Adventures in Paradise

Cambridge English Dictionaryparadise noun usually singular, a place or condition of great happiness where everything is exactly as you would like it to be:

The water was clear giving a fish eye view as we powered along over the sea bed of sand, sea grass and shells. Paddling on the edge of the mangrove forest the water was clear but changeable in depth. One minute you felt like the bottom was rising up to meet you and next it was dropping away into the green depths.

We normally spend our kayaking time in deeper waters and often offshore, however the weather has not been kind these last few days, which is what you expect in the first month of Winter. So closer inshore was our best option and a great place to see the local birdlife.

There was a splash behind us and a fin speared past into deeper water. It seems that the local Bottle Nosed Dolphin pod was also patrolling along the mangrove forest. I readied my camera which meant they immediately bolted out of range.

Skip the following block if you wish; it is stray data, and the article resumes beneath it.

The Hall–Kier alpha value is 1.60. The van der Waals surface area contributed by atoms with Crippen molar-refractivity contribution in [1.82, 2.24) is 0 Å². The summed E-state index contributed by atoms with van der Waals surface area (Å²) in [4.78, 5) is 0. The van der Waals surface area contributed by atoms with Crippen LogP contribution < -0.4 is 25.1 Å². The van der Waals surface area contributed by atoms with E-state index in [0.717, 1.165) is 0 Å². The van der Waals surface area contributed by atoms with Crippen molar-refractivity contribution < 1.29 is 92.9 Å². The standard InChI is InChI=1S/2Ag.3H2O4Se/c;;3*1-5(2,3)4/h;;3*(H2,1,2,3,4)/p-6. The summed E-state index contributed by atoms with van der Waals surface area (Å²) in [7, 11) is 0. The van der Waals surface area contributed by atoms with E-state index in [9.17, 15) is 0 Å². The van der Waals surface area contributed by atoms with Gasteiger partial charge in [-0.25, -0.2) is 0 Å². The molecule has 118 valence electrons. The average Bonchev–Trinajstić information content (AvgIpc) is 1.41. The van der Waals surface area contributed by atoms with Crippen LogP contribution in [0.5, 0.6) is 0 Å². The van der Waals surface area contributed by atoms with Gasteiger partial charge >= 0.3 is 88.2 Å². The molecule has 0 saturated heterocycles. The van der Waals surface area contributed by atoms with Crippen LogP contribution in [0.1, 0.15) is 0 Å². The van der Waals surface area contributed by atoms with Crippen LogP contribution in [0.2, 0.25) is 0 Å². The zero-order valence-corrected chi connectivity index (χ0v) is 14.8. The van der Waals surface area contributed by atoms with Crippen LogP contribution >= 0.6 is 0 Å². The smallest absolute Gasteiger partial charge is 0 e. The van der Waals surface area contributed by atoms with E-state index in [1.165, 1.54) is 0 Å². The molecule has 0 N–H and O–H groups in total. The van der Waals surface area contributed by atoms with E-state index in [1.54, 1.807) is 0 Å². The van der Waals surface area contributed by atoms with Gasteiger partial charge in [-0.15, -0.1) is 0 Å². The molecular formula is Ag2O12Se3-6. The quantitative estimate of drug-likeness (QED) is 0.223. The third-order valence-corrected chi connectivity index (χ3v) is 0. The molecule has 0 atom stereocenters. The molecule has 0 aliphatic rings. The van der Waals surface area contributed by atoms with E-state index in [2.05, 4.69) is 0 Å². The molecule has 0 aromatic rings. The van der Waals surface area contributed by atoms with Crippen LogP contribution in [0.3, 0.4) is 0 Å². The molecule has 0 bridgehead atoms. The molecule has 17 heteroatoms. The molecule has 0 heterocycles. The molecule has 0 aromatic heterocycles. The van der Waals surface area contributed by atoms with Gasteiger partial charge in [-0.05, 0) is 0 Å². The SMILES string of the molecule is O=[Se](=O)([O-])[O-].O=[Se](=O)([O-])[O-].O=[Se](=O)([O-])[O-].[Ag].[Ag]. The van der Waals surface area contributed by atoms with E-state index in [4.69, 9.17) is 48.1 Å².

We had a view of the mangrove forest

Did I hear singing coming from somewhere deep in the mangroves ? Was I imagining things ? It sounded like an aboriginal song and hopefully it wasn’t the local Barngala Aboriginal group singing to the dolphins and sharks to herd the fish in closer to shore where they could spear them. I’m all in favour of dolphin encounters, and welcome their appearance but I sure don’t want to see a sharks’ fin surface next to me. I think my paddling partner, Robyn, would blame me for an shark appearance.

We nudged into a small opening and found a creek that led deeper into the mangroves. There was evidence of past human use of the creek with a boat launching ramp now laying in disrepair.

The creek winds through the forest
A now abandoned launching area
Crystal clear water and lots of small fish darting about
Oyster catchers feeding in an open section of mangroves

A great day exploring the coast even if the weather was at times overcast and the temperature calling for gloves and beanie. Sometimes you need to get up close and personal to appreciate the aquatic environment.